The Autopsy

Sandy Hiss

Chicken flesh lays on the cutting
board resembling a fresh corpse
carried on used gurneys toward
sterile surrender. Mom prepares for
the autopsy.

Silverware sparkles as knives
are sharpened on heavy sighs.
Instruments of death that delight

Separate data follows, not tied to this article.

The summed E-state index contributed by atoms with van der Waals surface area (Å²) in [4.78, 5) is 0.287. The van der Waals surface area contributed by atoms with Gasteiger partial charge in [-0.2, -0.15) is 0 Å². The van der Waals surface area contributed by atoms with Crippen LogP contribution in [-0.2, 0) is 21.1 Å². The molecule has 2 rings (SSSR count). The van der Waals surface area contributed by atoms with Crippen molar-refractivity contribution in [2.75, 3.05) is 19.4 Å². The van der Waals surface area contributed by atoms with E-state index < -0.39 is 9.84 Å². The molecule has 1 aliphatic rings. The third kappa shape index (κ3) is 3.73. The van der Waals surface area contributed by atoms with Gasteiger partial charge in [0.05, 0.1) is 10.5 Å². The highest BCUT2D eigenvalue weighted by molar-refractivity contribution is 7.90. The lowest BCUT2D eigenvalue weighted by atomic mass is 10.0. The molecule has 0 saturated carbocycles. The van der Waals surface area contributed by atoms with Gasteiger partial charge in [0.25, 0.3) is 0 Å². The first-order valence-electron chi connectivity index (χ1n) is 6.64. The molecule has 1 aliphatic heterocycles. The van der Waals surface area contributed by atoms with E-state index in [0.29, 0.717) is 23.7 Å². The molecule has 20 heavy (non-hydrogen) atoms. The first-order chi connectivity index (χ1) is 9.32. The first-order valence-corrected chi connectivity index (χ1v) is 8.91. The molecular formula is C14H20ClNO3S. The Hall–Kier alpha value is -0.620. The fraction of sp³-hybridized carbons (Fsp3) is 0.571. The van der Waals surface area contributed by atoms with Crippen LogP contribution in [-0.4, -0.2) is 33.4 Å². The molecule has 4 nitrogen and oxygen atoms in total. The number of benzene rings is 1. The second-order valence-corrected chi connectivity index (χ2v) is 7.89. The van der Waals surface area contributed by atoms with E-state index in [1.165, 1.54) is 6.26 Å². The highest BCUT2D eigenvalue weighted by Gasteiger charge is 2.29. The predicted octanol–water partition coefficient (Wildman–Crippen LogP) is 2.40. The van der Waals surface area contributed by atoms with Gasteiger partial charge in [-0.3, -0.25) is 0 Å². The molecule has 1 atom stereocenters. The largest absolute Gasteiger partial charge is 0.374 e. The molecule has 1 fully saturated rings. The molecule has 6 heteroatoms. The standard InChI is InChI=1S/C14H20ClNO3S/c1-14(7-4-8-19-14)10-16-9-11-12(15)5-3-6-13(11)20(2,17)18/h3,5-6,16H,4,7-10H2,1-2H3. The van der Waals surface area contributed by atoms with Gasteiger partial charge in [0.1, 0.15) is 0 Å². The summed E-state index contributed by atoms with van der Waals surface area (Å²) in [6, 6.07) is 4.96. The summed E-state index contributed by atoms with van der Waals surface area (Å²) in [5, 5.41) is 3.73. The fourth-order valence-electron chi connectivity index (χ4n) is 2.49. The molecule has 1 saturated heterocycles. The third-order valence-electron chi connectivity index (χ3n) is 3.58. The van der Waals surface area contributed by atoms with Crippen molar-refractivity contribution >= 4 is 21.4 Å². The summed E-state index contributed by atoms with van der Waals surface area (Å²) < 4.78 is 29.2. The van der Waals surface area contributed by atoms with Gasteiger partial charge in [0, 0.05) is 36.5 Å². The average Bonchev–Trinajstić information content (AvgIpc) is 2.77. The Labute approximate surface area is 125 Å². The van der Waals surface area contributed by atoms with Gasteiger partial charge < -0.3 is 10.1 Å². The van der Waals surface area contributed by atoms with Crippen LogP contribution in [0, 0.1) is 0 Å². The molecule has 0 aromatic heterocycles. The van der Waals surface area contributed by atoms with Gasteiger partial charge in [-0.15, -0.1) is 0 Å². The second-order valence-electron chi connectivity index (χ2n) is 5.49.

in the cut. Like soldiers on the
battlefield, they were taught
to kill or be killed. There is no
other way.

After the dissection, the anger
of bitter steam, she cleans every
crack, every secret that ever crept
its way into dark places.

Scrubbing until her fingers ache.
The dead travel through her veins,
calling her name; she pretends not
to hear. Life dangles from her ears
holding on tight.

Ghosts may exist, memories certainly
do. Neither can be touched.